It Matters

Yesterday, as I entered my information on the SOLC page, I was reticent about doing so. The biggest question in my mind and the one that I have kept coming back to until I committed is, “Will I be able to write everyday?”

This morning, as I opened my email, I was  excited to see that I had three replies! As I read each one, I realized that someone had read my blog and had actually made a connection to what I had shared.

Such a tremendous level of satisfaction came over me, I was giddy with excitement. Although I could not, at that moment, sit down and write about my feelings, I could not wait to share them later.

So, here I am, sharing. Letting each of you out there,  participating in this challenge, know that I appreciate what you are doing. Every word. Every emotion. Every story. It means something to someone else. Maybe just one person. Maybe no one but you at that moment.

But it matters. Our writing matters!

 

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Spic and Span

Yesterday was a much welcomed snow day  here in Michigan. This is only our third snow day this winter which is quite unusual. As a teacher, I savor these days to catch up on things at home. Things that take a back seat to school work. Like cleaning.

I decided to tackle our laundry room, a place that has given me considerable angst since we moved into this house seventeen years ago. And yes, it has taken me seventeen years to build up enough annoyance to finally do something about it!

After putting together a shelving unit we recently purchased to organize my husband’s racquetball gear, I then began the process of cleaning and organizing the cabinets. Old cleaning supplies, batteries of questionable use, odds and ends of things that probably once had a purpose but have since lost their identity were all disposed of. With shelves wiped down, the floor swept and mopped and everything in its place, I took some quick pictures to send in a message to my husband. A kind of, “Look at what I accomplished today!” message.

“I hope you like and will use the shelves for your bags,” my text said. His reply?

“How will I know where anything is if it’s organized?”

No comment.

 

 

RIP Cursive Writing

Bright and early every morning, my sixth grade students write in a journal and share an idea. With any luck, they find something that gets that pencil flying, keeps their interest for ten minutes and maybe takes them into writing the next day. To help them along the way, they view a slide from Corbett Harrison of Writing Fix that includes my favorite part of the slides; the vocabulary word of the day. Today’s word: anachronistic. Definition: to be regarded as out of date.

Which brings me to cursive writing. An anachronism in today’s world of technology and bad form.  I have had a long love affair with cursive writing. I view it as an art form. I love the precise way the letters are formed and interconnect, yet allow one to interpret each letter in a way that becomes part of one’s personality. It may be filled with curlicues, or it may be succinct. It may be flowery, or it may be rigid. And that, my friends, is the art.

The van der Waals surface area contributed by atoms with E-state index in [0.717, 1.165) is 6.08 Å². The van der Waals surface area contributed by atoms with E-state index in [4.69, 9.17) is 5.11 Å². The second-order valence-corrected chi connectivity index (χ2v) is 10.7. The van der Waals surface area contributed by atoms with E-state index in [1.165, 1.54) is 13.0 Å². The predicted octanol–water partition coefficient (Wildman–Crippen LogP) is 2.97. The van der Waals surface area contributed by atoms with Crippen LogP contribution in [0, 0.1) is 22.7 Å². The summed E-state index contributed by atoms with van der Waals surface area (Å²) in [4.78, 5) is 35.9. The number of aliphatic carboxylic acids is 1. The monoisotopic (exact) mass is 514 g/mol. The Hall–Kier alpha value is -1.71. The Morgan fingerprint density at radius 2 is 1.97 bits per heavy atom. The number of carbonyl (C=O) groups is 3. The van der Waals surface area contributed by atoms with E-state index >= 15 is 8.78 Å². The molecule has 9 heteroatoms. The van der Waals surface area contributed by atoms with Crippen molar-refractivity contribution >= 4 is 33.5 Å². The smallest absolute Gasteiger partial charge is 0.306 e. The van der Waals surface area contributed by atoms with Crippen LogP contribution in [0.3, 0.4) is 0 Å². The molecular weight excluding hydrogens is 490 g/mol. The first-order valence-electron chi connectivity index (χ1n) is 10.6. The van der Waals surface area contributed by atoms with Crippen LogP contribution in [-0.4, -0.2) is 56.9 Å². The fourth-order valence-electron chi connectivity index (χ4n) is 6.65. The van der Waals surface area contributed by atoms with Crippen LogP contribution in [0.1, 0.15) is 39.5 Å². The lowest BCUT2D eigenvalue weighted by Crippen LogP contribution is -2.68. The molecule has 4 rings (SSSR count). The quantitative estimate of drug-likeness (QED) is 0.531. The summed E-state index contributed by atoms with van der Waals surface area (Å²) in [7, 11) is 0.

I find it interesting to see how a person’s writing changes over the years as it becomes more refined with continued practice, thus becoming a mirror into one’s age, personality and even health. Handwriting becomes easier for most people over time, flowing from the pen or pencil, gliding over the paper with the smooth stroke of youth. It also shows no mercy. It may quiver with age or ill health.

My first exposure to cursive writing was watching my mother write shopping lists and letters, recipes and checks. Her handwriting had curlicues and flair, yet to those that had to read it, perfect readability. When I was learning to write individual letters in cursive and missed several days of school, my mother taught me to write my cursive E. I was so proud to go back to school with my fancy E! To this day, it has an extra loop at the top and bottom and in the middle.

Not all people have met the learning of cursive with the same fervor. For some, from the earliest days, cursive writing was a chore. And like many chores, it was met with disdain as something that had to be learned, practiced, and tolerated.

As you might imagine, I love using cursive and have been told I have beautiful handwriting, something in which I have always felt pride.

So I have met the demise of cursive writing in our school district with sadness. It started with the reduction of writing practice at the lower levels as the curriculum became more packed and then with the idea that it is no longer relevant. Why do students need to learn cursive when most of what they will be doing is done on a keyboard?

As this thinking has permeated throughout the grade levels, so has the number of students who have never learned to write in cursive or whose writing instruction has been the equivalent of a new driver being shown how to start the car, but not how to back up or turn around.

They say there are five steps in the grieving process: denial, anger, bargaining, depression, and acceptance. I have felt all of those at various points, as  cursive writing has slowly died. Goodbye my dear friend, cursive writing. RIP.